For the full story, click here.

Tuesday, August 08, 2006

“Let Other People Get a Chance to Run”: Karzai Tells Fortune He Won’t Seek Reelection

Afghan President Hamid Karzai “strongly suggested he will serve just one term as Afghan leader and not contest his country’s next presidential election scheduled for 2009,” Fortune Magazine reported today. “‘I don’t think it is good to be running all the time. Let other people get a chance to run,’” Karzai said. He added that he wanted to leave Afghanistan with “a good legacy” and to make it “stable and constitutionally strong.”

According to the piece:

“While the election is still three years away, Karzai’s remarks raise significant questions for his desperately poor country and for the international community that props it up – questions of who might replace him, how as much as $20 billion in foreign aid is dispersed, and what impact a lame-duck presidency might have on a government engaged in battle with a resurgent Taliban in its restive southern provinces.”

Karzai also told Fortune he acknowledges “corruption in the whole system” of Afghanistan’s government; that he had “underestimated the task of eradicating opium poppy production,” and that “the international community has weakened his government by rewarding regional pro-U.S. warlords for their role in the Taliban’s ouster, though he insisted there were no warlords in his cabinet or administration.”

He blamed the international community not standing with him as the reason he has not been a stronger leader, according to Fortune.

For the full story click here.

Monday, August 07, 2006

Afghan Freedom Quilt Tells Stories of Hope, Sorrow

In the spirit of Freedom Quilts used to help slaves escape north on the Underground Railroad, Bay Area NGOs have worked with Afghan women to create an Afghan Freedom Quilt, the Oroville Mercury Register reported today. Made by widows, the quilt will be used as a fundraising tool for SEED, a three month skills training and economic empowerment program in Fremont, CA and a separate program in Afghanistan. According to the Register:

"Woven into this quilt and its stitched images of Afghanistan, flowers, doves and words of peace are the stories of Afghan widows, whose short biographies are included in an accompanying booklet."

One quilt contributor "relies on her 14-year-old son to support her" after her husband was killed, and another widow "relies on the neighbors' leftovers to feed herself and her four children."

"In a culture where men typically are the sole providers and women are sometimes punished for appearing in public without a male relative, their struggles are many."

The Afghan Widows Project and Grants for Self Reliance program are two of the organizations behind the quilt project.

For the full story, click here.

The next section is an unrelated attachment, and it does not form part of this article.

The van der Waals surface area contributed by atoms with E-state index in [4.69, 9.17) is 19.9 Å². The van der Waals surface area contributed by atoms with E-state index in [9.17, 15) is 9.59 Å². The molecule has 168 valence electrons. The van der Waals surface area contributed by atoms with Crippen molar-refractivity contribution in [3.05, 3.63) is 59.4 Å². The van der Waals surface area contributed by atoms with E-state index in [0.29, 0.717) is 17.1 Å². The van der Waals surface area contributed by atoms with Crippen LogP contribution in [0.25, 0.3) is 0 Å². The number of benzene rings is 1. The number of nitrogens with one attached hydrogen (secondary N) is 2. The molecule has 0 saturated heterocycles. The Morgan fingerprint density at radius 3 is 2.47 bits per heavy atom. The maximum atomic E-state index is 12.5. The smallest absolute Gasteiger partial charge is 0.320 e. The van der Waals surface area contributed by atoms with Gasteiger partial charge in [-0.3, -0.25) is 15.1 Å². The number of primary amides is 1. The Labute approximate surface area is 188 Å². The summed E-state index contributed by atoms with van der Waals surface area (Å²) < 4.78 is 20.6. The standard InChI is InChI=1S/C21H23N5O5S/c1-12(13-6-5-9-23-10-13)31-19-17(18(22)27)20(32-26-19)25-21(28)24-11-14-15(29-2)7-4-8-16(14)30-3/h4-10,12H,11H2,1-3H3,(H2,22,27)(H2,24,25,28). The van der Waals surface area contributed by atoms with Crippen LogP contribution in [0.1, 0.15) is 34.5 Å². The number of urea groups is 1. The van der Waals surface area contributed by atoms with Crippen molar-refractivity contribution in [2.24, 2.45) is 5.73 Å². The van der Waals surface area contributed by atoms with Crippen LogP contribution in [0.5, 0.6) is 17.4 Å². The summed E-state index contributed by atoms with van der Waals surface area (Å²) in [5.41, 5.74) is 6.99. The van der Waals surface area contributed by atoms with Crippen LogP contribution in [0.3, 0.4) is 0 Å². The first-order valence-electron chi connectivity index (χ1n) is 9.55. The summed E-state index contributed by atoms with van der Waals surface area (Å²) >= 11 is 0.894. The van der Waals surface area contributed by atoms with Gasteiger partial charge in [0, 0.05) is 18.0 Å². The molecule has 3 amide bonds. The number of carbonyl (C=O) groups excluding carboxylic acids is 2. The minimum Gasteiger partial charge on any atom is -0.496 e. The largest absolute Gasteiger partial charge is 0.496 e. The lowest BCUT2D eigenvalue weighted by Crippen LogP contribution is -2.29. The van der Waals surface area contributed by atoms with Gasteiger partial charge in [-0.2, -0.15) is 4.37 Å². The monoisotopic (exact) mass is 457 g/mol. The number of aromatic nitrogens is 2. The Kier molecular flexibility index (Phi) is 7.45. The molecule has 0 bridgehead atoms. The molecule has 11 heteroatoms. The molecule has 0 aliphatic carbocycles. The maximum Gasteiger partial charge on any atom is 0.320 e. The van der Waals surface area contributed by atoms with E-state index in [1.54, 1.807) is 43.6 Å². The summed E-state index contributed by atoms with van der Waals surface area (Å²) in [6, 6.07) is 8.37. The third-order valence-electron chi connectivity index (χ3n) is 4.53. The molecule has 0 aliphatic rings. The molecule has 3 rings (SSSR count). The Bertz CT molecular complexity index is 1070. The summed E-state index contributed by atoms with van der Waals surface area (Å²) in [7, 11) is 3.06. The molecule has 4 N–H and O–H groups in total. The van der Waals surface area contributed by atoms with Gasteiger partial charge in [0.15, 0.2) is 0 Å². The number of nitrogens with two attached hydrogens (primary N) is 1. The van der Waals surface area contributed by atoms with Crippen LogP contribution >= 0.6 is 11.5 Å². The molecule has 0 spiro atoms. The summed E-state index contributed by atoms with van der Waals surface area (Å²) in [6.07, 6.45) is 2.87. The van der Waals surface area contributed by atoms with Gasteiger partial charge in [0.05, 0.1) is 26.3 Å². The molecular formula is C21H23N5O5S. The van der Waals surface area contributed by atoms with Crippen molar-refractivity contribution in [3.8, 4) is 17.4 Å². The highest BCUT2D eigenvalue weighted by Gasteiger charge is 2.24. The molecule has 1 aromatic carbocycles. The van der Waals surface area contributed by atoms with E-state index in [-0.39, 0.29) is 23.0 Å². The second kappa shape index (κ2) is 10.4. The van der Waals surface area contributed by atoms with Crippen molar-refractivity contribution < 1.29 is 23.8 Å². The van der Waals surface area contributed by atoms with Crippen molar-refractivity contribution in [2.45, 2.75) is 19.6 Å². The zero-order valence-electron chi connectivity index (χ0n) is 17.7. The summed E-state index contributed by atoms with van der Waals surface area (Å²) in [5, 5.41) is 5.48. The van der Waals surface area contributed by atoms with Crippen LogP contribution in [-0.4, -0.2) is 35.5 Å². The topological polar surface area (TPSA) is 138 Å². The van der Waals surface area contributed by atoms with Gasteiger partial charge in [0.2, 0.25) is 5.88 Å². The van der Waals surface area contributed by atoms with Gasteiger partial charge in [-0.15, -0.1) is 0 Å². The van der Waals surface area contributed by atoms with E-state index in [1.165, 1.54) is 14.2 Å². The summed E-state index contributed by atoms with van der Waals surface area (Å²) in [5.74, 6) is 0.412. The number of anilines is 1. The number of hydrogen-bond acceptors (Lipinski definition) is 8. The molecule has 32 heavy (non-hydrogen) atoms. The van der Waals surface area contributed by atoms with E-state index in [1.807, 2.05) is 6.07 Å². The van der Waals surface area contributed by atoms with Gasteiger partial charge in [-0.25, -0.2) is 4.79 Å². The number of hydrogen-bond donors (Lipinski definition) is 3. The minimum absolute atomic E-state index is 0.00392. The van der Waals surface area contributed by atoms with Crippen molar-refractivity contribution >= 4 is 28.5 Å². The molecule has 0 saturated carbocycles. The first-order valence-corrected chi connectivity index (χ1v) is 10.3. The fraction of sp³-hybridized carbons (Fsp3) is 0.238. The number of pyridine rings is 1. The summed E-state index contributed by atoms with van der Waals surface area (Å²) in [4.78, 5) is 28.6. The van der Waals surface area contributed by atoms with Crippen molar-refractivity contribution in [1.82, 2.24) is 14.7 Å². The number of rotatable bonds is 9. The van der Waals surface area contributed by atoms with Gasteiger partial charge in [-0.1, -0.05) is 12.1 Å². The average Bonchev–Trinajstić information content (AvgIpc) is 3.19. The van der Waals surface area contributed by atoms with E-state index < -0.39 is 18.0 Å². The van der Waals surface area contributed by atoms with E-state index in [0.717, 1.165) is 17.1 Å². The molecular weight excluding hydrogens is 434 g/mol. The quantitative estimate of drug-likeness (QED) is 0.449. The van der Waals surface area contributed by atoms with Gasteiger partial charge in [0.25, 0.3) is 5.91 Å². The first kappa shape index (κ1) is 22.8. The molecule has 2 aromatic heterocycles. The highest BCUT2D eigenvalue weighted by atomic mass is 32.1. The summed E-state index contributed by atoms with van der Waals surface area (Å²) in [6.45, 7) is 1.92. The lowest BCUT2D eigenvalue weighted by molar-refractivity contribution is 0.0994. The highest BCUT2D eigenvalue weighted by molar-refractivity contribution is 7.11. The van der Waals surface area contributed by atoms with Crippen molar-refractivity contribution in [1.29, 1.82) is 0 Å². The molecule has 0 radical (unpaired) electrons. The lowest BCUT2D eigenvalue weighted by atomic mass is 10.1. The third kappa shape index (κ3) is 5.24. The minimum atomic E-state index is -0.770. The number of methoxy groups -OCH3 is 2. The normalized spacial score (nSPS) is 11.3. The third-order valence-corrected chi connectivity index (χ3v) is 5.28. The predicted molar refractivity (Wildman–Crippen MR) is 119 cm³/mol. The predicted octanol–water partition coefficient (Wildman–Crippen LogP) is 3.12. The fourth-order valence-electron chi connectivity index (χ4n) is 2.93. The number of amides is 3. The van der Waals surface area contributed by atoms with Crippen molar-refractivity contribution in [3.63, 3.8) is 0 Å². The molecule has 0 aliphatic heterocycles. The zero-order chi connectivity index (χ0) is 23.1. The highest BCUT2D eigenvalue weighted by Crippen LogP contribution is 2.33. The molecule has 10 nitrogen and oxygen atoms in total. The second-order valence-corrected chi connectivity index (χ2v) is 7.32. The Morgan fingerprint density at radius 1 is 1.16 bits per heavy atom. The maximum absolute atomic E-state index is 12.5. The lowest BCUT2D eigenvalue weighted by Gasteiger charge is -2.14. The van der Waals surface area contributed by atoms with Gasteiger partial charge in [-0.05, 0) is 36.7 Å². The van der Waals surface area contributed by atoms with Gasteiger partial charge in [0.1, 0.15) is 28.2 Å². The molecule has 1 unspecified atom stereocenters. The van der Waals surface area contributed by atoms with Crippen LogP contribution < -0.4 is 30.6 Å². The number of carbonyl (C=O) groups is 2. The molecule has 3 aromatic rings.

Vietnam to Promote Regional Tourism

VietNamNet Bridge reported today that the Tourism Department of Ho Chi Minh City, the Tourism Ministry of Cambodia and the Lao National Administration of Tourism will host a 2007 travel expo with the theme "Three countries, one destination" in HCM City. The goal of the gathering, according to the piece is to focus on three areas:

"Making a common kiosk of the three countries; organizing a seminar to introduce Indochina adventure tourism programs by land, sea and air; and publicizing the cultural values of the three countries."

For the full story, click here.

Ayman Nour's Medical Procedure Delayed

Reuters reported yesterday that jailed Egyptian politician Ayman Nour, who was sent to the hospital to have stents inserted into his arteries, was sent back to prison without the necessary treatment. In a letter obtained by LCHR in June, Nour wrote: "I am ill with diabetes, heart disease, arterial disease, and high blood pressure...after nearly 6 months in prison I am feeling death approaching at every moment." At that time, Nour indicated that he had been denied medical treatment. Last week, however, his wife, Gameela Ismail, reported that arrangements had been made for Nour to go to the hospital on Saturday for the stent procedure. Ismail told Reuters Sunday that "authorities had not allocated enough time for Nour to prepare for the procedure, or to receive the proper follow-up care afterwards."

According to the piece:

"'They just wanted to get him finished and return him back to prison,' she said, adding that she had objected to Nour undergoing what she said was a rushed treatment.

"Nour, 41, was taken back to jail on Saturday evening, hours after being admitted to a state-owned hospital in Cairo where the procedure was to be conducted.

"His wife, who must provide the stents doctors will use, has previously said she expected him to be in the hospital for up to a week. She could not say when the procedure would be rescheduled, or if it would take place at the same hospital."

To read the full story, click here.